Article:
- IP services M&A activity over the last five years valued at $5.4 billion
- Deals have seen annual compound growth of 35%; further M&A activity forecast
- Large proportion of purchases driven by private equity investment
(This article has been updated with comments from Julian Moore, managing director at Quayle Munro – comments are italicised below)
In the last year there has been a noticeable increase in mergers and acquisitions (M&A) deals involving IP service providers. New research from advisory firm Quayle Munro has valued this activity at $5.4 billion over the past five years, and forecasts that more growth and consolidation is to come.
The research, contained in a white paper, reveals that the number of M&A deals involving IP software, data and analytics has increased by more than a third since 2015, with private equity increasingly eyeing the sector (of the 17 deals closed in the last year, 12 involved private equity investment). In total, deals over the last five years are calculated to have totalled $5.4 billion in value, with compound growth of almost 35% annually. However, as only a quarter of transactions make their values public, that the total value of these deals is likely to be considerably higher.
The growing interest in IP service providers has been attributed to the shift to a knowledge economy and increased dependence on intellectual property. Andrew Adams, CEO at Quayle Munro, avers: “In today’s economy, companies’ values are increasingly tied to their intellectual property and those at the board level recognise that. Consequently, we’re seeing major interest in decision-making and workflow solutions that can help safeguard and enhance IP in order to create value from it. These tools are not just being used by big businesses to manage their IP portfolios. With delivery models such as software as a service, SMEs are also able to access them, providing massive opportunities for the market to grow. With these dynamics in mind, we anticipate that the M&A market in this sector will go from strength to strength.”
To emphasise this point, the white paper highlights the fact that there have already been four new deals announced in the first quarter of 2017 alone. The paper also predicts that the IP services market will continue to consolidate as big players drive further M&A activity.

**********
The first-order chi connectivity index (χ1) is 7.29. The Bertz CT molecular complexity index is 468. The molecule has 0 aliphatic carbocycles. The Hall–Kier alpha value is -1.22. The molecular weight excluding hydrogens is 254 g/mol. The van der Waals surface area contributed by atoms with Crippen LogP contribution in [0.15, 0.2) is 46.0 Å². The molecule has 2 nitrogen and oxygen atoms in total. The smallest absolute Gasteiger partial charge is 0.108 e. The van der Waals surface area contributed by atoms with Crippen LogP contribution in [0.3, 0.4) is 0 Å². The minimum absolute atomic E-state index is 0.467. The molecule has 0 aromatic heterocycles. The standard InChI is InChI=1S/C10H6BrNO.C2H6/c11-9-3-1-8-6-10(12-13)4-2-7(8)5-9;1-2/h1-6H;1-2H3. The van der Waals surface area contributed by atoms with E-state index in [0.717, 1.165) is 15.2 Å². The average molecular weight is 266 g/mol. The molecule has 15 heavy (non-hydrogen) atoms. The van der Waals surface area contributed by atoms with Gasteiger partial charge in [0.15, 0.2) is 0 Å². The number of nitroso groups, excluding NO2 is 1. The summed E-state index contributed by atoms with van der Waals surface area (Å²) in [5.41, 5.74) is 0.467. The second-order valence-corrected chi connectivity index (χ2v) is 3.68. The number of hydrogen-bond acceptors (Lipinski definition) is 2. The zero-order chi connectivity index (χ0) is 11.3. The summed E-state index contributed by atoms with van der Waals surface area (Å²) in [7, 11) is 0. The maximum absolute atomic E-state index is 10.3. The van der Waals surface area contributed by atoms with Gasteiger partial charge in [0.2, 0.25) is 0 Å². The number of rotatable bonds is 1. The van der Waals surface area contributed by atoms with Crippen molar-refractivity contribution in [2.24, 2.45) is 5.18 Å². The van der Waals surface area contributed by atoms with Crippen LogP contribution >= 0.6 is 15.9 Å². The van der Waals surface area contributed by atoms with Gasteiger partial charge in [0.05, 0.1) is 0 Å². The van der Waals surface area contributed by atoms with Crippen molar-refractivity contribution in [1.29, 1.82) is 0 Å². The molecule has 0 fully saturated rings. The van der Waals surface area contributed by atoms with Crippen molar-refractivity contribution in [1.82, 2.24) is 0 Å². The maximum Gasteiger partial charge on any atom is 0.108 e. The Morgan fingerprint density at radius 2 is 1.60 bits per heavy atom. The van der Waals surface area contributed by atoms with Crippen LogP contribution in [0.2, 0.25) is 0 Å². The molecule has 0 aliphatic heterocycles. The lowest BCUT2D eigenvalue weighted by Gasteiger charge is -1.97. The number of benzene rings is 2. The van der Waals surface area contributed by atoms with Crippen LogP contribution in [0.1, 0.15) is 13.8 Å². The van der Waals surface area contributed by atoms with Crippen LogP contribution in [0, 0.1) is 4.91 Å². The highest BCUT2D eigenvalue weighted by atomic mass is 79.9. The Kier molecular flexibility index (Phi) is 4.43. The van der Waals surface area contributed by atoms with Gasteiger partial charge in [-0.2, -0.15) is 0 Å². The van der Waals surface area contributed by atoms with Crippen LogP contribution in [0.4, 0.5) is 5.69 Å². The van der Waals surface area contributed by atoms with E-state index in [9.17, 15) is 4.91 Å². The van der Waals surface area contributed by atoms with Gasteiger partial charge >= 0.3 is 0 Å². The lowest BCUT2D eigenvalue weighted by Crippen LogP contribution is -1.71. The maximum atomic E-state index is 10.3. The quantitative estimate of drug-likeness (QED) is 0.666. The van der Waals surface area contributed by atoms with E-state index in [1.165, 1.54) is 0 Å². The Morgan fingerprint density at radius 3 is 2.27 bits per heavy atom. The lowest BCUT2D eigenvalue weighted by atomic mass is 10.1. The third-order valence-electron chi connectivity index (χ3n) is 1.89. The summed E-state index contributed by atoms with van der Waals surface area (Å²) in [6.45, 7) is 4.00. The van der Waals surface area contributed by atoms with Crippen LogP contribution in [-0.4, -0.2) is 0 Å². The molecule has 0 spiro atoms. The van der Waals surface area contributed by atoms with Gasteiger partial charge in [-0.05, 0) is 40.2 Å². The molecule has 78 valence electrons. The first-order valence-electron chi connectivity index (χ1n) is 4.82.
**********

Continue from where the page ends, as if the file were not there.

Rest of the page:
Over the last year, there have been many large and noteworthy buy-outs, mainly by private equity firms: from Thomson Reuters’ record $3.5 billion sale of its IP & science unit in 2016 to the more recent purchase of CPA Global for $3.1 billion by Leonard Green & Partners. Whether these enormous deals will be topped in the near future remains to be seen, but what is apparent is that this trend of consolidation won’t be reversing any time soon.
The research demonstrates the growing influence and value of IP technology, but the consolidation of these services could be a mixed blessing for brand owners. Rights holders may benefit from a wider range of services in the event of a merger or acquisition; however, as these deals become more commonplace, so too does the danger of prices being driven up, especially as competition in the market is reduced. In any case, it is worth bearing in mind that we will likely be seeing plenty more M&A deals in this sector in the near future.
Following the publication of this article, Julian Moore, managing director at Quayle Munro, offered the following thoughts:
“The growth in IP solutions M&A has been driven by two large transactions – the buyout of Thomson Reuters IP & science unit and the buyout of CPA Global. These transactions mean that two of the world’s leading intellectual property businesses are both in the hands of private equity. These transactions will repeat as private equity investors exit these investments in probably 3-4 years’ time – so in the short term there is likely to be a decrease in M&A volumes in USD terms. There has however also been a general uplift in the number of small and mid-sized M&A deals. This M&A is driven by technology innovation. The changes that are happening in the technology arena are likely to continue to drive IP M&A going forward.”
Regarding the possibility of price increases for end users, he adds: “All companies and shareholders have a duty to increase shareholder value and there are three basic revenue driven levers that a business can use to do so: one lever is to increase prices. A second lever is increasing market share by selling more products to the same customers and the third is further penetrating the marketplace by expanding the customer base. Now is more a time for the second two levers than for price increases. Ultimately, it is about automating IP processes using more efficient technology solutions and taking advantage of the fact that there are broader groups wanting access to IP information as well as. What we are likely to see in the market is prices potentially coming under pressure rather than going up. This is likely to be driven by advances in technology and the ability to launch nimble solutions at a lower price so as to take market share.”